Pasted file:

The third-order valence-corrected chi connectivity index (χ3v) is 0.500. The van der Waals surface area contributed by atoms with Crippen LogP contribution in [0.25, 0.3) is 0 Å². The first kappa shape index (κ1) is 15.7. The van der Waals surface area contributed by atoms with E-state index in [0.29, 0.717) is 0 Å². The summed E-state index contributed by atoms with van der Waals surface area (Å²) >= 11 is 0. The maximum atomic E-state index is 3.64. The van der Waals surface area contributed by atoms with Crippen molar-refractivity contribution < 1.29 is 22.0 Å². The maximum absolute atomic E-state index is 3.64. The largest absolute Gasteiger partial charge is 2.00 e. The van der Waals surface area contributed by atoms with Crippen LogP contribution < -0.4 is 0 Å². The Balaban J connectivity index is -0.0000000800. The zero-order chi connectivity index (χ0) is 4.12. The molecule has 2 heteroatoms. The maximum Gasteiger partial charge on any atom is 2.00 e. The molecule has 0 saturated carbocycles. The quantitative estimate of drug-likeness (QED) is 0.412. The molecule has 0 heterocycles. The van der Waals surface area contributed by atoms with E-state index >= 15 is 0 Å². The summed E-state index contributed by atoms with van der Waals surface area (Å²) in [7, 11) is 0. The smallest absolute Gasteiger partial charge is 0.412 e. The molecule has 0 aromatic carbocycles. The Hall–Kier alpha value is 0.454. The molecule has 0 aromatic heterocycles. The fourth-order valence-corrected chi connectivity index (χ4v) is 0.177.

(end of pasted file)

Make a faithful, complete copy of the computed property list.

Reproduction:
The third-order valence-corrected chi connectivity index (χ3v) is 0.500. The van der Waals surface area contributed by atoms with Crippen LogP contribution in [0.25, 0.3) is 0 Å². The first kappa shape index (κ1) is 15.7. The van der Waals surface area contributed by atoms with E-state index in [0.29, 0.717) is 0 Å². The summed E-state index contributed by atoms with van der Waals surface area (Å²) >= 11 is 0. The maximum atomic E-state index is 3.64. The van der Waals surface area contributed by atoms with Crippen molar-refractivity contribution < 1.29 is 22.0 Å². The maximum absolute atomic E-state index is 3.64. The largest absolute Gasteiger partial charge is 2.00 e. The van der Waals surface area contributed by atoms with Crippen LogP contribution < -0.4 is 0 Å². The Balaban J connectivity index is -0.0000000800. The zero-order chi connectivity index (χ0) is 4.12. The molecule has 2 heteroatoms. The maximum Gasteiger partial charge on any atom is 2.00 e. The molecule has 0 saturated carbocycles. The quantitative estimate of drug-likeness (QED) is 0.412. The molecule has 0 heterocycles. The van der Waals surface area contributed by atoms with E-state index >= 15 is 0 Å². The summed E-state index contributed by atoms with van der Waals surface area (Å²) in [7, 11) is 0. The smallest absolute Gasteiger partial charge is 0.412 e. The molecule has 0 aromatic carbocycles. The Hall–Kier alpha value is 0.454. The molecule has 0 aromatic heterocycles. The fourth-order valence-corrected chi connectivity index (χ4v) is 0.177.